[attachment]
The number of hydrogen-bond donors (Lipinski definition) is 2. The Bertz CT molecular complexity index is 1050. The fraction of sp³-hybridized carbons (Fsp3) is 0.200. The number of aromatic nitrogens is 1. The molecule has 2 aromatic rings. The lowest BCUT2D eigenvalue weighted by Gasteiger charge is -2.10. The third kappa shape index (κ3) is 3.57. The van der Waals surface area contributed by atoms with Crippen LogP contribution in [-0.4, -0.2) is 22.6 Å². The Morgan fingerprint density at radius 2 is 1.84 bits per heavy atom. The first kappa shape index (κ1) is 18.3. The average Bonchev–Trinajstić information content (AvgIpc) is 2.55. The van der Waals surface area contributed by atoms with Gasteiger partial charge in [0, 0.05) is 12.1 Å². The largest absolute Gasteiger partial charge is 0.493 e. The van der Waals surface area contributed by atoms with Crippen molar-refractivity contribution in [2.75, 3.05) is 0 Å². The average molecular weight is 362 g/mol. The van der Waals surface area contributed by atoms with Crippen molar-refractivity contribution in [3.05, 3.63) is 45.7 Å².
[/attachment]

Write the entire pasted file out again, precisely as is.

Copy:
The number of hydrogen-bond donors (Lipinski definition) is 2. The Bertz CT molecular complexity index is 1050. The fraction of sp³-hybridized carbons (Fsp3) is 0.200. The number of aromatic nitrogens is 1. The molecule has 2 aromatic rings. The lowest BCUT2D eigenvalue weighted by Gasteiger charge is -2.10. The third kappa shape index (κ3) is 3.57. The van der Waals surface area contributed by atoms with Crippen LogP contribution in [-0.4, -0.2) is 22.6 Å². The Morgan fingerprint density at radius 2 is 1.84 bits per heavy atom. The first kappa shape index (κ1) is 18.3. The average Bonchev–Trinajstić information content (AvgIpc) is 2.55. The van der Waals surface area contributed by atoms with Gasteiger partial charge in [0, 0.05) is 12.1 Å². The largest absolute Gasteiger partial charge is 0.493 e. The van der Waals surface area contributed by atoms with Crippen molar-refractivity contribution in [2.75, 3.05) is 0 Å². The average molecular weight is 362 g/mol. The van der Waals surface area contributed by atoms with Crippen molar-refractivity contribution in [3.05, 3.63) is 45.7 Å².